In a letter to the editor of The New York Times (NYSE:NYT), general counsel of the U.S. Department of the Treasury refuted speculation in a recent op-ed piece that a clause in the fourteenth amendment to the Constitution could be used to give the President powers to circumvent Congress in raising the limit on the debt ceiling. Here’s the full letter:
“To the Editor:
Contrary to Professor Laurence Tribe’s assertion (Op-Ed, July 8), Secretary Geithner has never argued that the 14th Amendment to the U.S. Constitution allows the President to disregard the statutory debt limit. As Professor Tribe notes, the Constitution explicitly places the borrowing authority with Congress, not the President.
The Secretary has cited the 14th Amendment’s command that “[t]he validity of the public debt of the United States… shall not be questioned” in support of his strong conviction that Congress has an obligation to ensure we are able to honor the obligations of the United States. Like every previous Secretary of the Treasury who has confronted the question, Secretary Geithner has always viewed the debt limit as a binding legal constraint that can only be raised by Congress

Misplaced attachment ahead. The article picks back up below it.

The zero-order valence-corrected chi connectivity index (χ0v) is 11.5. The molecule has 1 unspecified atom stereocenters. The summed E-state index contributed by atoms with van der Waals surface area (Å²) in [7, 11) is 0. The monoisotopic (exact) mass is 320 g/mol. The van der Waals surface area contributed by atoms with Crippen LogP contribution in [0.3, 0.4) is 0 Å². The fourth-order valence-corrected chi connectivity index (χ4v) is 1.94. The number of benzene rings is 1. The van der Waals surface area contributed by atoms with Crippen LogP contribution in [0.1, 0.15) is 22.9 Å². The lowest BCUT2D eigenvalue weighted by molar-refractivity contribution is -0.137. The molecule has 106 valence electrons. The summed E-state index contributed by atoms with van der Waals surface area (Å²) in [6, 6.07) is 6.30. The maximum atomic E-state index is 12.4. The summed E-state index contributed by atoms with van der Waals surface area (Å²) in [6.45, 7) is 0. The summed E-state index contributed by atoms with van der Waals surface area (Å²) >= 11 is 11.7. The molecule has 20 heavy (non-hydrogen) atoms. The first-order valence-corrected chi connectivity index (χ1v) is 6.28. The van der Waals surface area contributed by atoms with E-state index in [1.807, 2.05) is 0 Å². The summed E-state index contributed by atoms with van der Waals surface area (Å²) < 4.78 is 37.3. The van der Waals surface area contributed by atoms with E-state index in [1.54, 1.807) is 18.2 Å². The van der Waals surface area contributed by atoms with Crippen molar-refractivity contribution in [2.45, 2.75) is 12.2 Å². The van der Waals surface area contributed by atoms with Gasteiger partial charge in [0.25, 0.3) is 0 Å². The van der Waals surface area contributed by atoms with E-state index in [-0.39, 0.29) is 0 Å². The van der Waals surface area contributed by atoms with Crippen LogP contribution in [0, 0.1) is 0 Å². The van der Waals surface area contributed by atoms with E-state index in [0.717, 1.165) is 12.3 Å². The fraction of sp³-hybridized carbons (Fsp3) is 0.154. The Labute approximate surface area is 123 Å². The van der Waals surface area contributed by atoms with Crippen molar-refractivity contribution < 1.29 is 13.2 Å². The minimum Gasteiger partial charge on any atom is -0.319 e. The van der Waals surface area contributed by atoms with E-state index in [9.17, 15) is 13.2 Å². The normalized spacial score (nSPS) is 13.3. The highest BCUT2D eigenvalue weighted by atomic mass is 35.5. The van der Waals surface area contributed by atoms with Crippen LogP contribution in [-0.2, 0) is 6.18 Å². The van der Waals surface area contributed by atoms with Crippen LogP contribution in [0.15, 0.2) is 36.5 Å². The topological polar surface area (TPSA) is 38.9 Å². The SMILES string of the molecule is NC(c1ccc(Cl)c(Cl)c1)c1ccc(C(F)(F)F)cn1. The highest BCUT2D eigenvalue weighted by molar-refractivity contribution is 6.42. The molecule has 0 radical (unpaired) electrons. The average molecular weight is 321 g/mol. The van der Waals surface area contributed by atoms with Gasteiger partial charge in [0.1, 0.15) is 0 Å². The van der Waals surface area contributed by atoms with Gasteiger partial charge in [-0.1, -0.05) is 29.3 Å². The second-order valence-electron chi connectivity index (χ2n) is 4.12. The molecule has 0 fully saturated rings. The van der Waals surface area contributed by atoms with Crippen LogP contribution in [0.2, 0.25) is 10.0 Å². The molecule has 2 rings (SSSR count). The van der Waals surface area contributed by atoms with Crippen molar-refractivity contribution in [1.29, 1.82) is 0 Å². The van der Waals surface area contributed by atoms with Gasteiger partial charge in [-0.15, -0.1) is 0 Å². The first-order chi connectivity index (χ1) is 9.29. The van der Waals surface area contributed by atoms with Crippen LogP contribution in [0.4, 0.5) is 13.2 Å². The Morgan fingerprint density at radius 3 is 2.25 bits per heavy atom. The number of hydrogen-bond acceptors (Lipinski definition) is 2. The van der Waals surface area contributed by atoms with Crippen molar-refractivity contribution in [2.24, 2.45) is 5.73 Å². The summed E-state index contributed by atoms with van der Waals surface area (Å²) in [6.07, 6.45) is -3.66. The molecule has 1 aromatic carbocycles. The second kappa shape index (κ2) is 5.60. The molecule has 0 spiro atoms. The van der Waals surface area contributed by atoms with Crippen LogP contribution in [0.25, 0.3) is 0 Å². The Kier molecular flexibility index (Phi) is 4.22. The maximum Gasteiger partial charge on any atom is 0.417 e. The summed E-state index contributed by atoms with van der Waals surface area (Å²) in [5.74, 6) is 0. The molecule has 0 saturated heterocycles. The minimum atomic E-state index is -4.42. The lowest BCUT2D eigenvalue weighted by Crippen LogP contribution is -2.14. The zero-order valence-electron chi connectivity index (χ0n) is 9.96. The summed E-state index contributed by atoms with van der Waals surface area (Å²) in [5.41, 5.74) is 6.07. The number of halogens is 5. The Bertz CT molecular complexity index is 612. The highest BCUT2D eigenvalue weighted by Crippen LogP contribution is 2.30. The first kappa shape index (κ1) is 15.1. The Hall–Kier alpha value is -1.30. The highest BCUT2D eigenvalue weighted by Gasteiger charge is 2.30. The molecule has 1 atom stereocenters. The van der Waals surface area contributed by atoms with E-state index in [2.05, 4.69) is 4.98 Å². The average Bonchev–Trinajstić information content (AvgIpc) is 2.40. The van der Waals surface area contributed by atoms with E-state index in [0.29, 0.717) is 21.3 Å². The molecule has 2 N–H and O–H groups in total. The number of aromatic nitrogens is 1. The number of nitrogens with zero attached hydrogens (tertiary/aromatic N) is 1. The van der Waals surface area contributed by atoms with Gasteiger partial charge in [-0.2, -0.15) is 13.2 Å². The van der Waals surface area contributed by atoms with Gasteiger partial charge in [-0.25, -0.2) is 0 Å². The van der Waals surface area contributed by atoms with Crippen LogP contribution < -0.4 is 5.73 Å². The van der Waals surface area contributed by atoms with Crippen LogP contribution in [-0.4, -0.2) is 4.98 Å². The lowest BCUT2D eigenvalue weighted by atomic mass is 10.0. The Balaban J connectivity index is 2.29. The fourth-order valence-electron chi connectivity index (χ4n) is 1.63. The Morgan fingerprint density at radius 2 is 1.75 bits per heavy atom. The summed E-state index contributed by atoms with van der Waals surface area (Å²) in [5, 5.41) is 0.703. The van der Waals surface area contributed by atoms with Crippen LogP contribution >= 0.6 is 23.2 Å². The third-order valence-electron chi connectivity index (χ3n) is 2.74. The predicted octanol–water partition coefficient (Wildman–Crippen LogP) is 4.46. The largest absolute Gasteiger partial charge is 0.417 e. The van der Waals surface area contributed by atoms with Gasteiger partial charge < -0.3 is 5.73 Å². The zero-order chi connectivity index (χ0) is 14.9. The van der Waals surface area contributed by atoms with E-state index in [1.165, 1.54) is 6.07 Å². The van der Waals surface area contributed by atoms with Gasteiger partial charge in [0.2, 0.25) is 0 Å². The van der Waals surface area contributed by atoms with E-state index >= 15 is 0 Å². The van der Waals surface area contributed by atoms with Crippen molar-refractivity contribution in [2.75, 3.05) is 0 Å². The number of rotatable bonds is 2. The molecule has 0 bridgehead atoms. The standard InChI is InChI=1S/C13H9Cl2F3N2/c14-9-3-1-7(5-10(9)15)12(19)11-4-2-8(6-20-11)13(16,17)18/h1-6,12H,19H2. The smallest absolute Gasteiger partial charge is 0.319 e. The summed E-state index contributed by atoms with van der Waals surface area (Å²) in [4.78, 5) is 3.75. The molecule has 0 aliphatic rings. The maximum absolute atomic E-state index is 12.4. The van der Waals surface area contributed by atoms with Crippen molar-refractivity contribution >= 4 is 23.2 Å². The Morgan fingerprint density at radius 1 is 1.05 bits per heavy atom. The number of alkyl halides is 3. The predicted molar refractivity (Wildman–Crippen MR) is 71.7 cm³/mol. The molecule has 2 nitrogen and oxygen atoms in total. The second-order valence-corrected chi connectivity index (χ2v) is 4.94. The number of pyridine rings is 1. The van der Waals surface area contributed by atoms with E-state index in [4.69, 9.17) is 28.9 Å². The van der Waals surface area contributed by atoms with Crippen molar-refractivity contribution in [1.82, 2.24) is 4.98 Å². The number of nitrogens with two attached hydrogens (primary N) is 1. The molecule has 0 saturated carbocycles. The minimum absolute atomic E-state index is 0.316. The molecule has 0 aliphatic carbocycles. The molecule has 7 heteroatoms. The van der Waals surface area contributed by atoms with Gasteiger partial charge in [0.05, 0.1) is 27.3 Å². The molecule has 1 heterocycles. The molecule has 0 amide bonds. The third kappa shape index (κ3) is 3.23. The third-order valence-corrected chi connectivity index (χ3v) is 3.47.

George W. Madison
The 14th amendment clause had sparked a flurry of public hope that the Pres. could forgo stalling debt ceiling negotiations with Congressional Leaders and authorize a hike of the current $14.5 trillion limit on the national debt. The Treasury’s response, states bluntly that no such option will be available to Pres. Obama, placing more pressure on the country’s leading man to orchestrate a deal with Congress to stave off a potential default by the August 2nd deadline.